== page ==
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Let $A=\underbrace{444...4}_{2m},$ $B=\underbrace{222...2}_{m+1}$ and $C=\underbrace{888...8}_{m}$.

Prove that $A+B+C+7$ is perfect square.

How to prove that problem?

I have checked it for small values of $m$ and it's true but I Can't prove it in general case.

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Proof:

$A=\underbrace{444...4}_{2m}=\dfrac{4}{9}\cdot \underbrace{999...9}_{2m}=\dfrac{4}{9}(10^{2m}-1).$

$B=\underbrace{222...2}_{m+1}=\dfrac{2}{9}\cdot \underbrace{999...9}_{m+1}=\dfrac{2}{9}(10^{m+1}-1).$

$C=\underbrace{888...8}_{m}=\dfrac{8}{9}\cdot \underbrace{999...9}_{m}=\dfrac{8}{9}(10^{m}-1).$

Hence $$A+B+C+7=\dfrac{4}{9}(10^{2m}-1)+\dfrac{2}{9}(10^{m+1}-1)+\dfrac{8}{9}(10^{m}-1)+7=$$$$=\dfrac{1}{9}(4\cdot 10^{2m}+28\cdot 10^m+49)=\dfrac{1}{9}(2\cdot 10^{m}+7)^2=\left(\dfrac{2\cdot 10^m+7}{3}\right)^2$$ but $$2\cdot 10^m+7\equiv 0 \pmod{3}$$ since $10^m\equiv 1 \pmod{3} \Rightarrow 2\cdot 10^m\equiv 2 \pmod{3} \Rightarrow 2\cdot 10^m+7\equiv 2+7\equiv 0 \pmod{3}.$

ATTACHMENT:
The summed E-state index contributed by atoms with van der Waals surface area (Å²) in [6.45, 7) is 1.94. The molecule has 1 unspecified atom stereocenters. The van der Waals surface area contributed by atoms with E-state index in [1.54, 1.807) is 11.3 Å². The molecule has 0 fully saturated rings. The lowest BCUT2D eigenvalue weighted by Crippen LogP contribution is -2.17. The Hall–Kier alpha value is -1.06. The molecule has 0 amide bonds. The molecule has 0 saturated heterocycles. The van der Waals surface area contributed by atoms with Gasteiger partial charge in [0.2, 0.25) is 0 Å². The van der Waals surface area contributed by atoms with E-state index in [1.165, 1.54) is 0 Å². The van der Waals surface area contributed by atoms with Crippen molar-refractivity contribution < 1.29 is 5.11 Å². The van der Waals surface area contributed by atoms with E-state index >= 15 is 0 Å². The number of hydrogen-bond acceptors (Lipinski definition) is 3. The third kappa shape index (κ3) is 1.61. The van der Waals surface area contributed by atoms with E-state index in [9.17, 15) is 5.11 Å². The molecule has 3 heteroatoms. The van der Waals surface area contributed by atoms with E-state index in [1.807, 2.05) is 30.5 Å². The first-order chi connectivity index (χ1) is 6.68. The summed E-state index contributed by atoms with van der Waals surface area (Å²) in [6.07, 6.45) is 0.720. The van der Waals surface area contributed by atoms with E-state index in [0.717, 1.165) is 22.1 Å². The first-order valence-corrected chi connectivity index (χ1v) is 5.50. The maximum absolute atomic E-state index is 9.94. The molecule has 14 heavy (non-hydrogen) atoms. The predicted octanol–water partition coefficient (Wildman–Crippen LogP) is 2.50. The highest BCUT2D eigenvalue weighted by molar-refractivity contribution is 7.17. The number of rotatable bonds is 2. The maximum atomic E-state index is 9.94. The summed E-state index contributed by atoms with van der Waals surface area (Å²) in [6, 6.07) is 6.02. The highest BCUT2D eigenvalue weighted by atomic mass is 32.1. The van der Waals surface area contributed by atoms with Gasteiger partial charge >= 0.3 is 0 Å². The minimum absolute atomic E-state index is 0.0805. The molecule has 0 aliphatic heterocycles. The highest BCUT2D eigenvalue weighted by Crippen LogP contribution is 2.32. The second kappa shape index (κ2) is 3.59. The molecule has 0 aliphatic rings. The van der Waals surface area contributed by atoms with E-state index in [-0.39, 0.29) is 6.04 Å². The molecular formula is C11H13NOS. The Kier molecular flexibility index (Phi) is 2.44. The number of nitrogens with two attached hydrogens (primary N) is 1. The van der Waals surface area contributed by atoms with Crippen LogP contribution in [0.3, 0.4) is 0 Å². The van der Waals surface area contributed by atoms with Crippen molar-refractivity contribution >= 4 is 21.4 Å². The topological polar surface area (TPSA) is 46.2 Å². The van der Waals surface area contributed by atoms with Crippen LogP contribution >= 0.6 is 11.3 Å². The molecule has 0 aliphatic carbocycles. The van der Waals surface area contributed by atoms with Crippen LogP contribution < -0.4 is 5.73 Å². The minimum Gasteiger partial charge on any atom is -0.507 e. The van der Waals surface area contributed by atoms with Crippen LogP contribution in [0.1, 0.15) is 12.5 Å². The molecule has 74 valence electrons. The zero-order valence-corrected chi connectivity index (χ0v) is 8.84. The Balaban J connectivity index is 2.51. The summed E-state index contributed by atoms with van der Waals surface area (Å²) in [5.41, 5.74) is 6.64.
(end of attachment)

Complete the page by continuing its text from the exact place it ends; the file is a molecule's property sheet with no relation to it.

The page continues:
Q.E.D.

P.S. By the way very nice problem.

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  • $\begingroup$ Thank you very much! Very elegant solution. $\endgroup$ – Raheem Najib Oct 29 '15 at 16:40
  • $\begingroup$ @RaheemNajib, You are welcome! $\endgroup$ – ZFR Oct 29 '15 at 16:42
  • $\begingroup$ Nice proof! But why, after you showed it was square, did you conclude the unnecessary statement that it was congruent to 0 mod 3? That wasn't asked for. And I don't see why it warrants a "but". $\endgroup$ – fleablood Oct 29 '15 at 16:47
  • $\begingroup$ @fleablood, Edited! $\endgroup$ – ZFR Oct 29 '15 at 16:49
  • $\begingroup$ @fleablood Because one needs to show that it is a perfect square, i.e. that it is a square of an integer. Before that, he has only shown that it is a square of a rational number. $\endgroup$ – wythagoras Oct 29 '15 at 17:48

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